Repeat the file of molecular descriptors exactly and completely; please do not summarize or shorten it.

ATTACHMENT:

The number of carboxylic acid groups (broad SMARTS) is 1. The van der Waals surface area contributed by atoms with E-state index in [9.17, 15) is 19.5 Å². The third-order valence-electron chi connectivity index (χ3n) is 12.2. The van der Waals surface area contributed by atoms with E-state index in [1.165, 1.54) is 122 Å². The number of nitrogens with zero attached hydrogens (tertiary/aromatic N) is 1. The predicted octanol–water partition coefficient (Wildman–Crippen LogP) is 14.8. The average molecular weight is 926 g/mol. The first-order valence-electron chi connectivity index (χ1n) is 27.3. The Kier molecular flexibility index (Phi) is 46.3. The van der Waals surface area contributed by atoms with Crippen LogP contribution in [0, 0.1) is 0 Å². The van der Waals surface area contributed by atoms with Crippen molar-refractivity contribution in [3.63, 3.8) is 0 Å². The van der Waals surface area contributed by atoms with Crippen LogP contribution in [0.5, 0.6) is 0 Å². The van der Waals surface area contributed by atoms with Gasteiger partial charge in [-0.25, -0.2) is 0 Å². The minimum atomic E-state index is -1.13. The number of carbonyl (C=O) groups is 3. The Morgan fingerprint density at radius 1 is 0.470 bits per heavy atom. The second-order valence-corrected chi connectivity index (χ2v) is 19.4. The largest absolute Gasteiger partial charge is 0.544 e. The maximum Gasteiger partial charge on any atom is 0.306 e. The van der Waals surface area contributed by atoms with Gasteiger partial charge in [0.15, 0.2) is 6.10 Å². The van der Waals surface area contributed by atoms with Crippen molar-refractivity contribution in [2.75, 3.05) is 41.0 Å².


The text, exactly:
The number of carboxylic acid groups (broad SMARTS) is 1. The van der Waals surface area contributed by atoms with E-state index in [9.17, 15) is 19.5 Å². The third-order valence-electron chi connectivity index (χ3n) is 12.2. The van der Waals surface area contributed by atoms with E-state index in [1.165, 1.54) is 122 Å². The number of nitrogens with zero attached hydrogens (tertiary/aromatic N) is 1. The predicted octanol–water partition coefficient (Wildman–Crippen LogP) is 14.8. The average molecular weight is 926 g/mol. The first-order valence-electron chi connectivity index (χ1n) is 27.3. The Kier molecular flexibility index (Phi) is 46.3. The van der Waals surface area contributed by atoms with Crippen LogP contribution in [0, 0.1) is 0 Å². The van der Waals surface area contributed by atoms with Crippen molar-refractivity contribution in [3.63, 3.8) is 0 Å². The van der Waals surface area contributed by atoms with Crippen LogP contribution in [0.5, 0.6) is 0 Å². The van der Waals surface area contributed by atoms with Gasteiger partial charge in [-0.25, -0.2) is 0 Å². The minimum atomic E-state index is -1.13. The number of carbonyl (C=O) groups is 3. The Morgan fingerprint density at radius 1 is 0.470 bits per heavy atom. The second-order valence-corrected chi connectivity index (χ2v) is 19.4. The largest absolute Gasteiger partial charge is 0.544 e. The maximum Gasteiger partial charge on any atom is 0.306 e. The van der Waals surface area contributed by atoms with Gasteiger partial charge in [0.15, 0.2) is 6.10 Å². The van der Waals surface area contributed by atoms with Crippen molar-refractivity contribution in [2.75, 3.05) is 41.0 Å².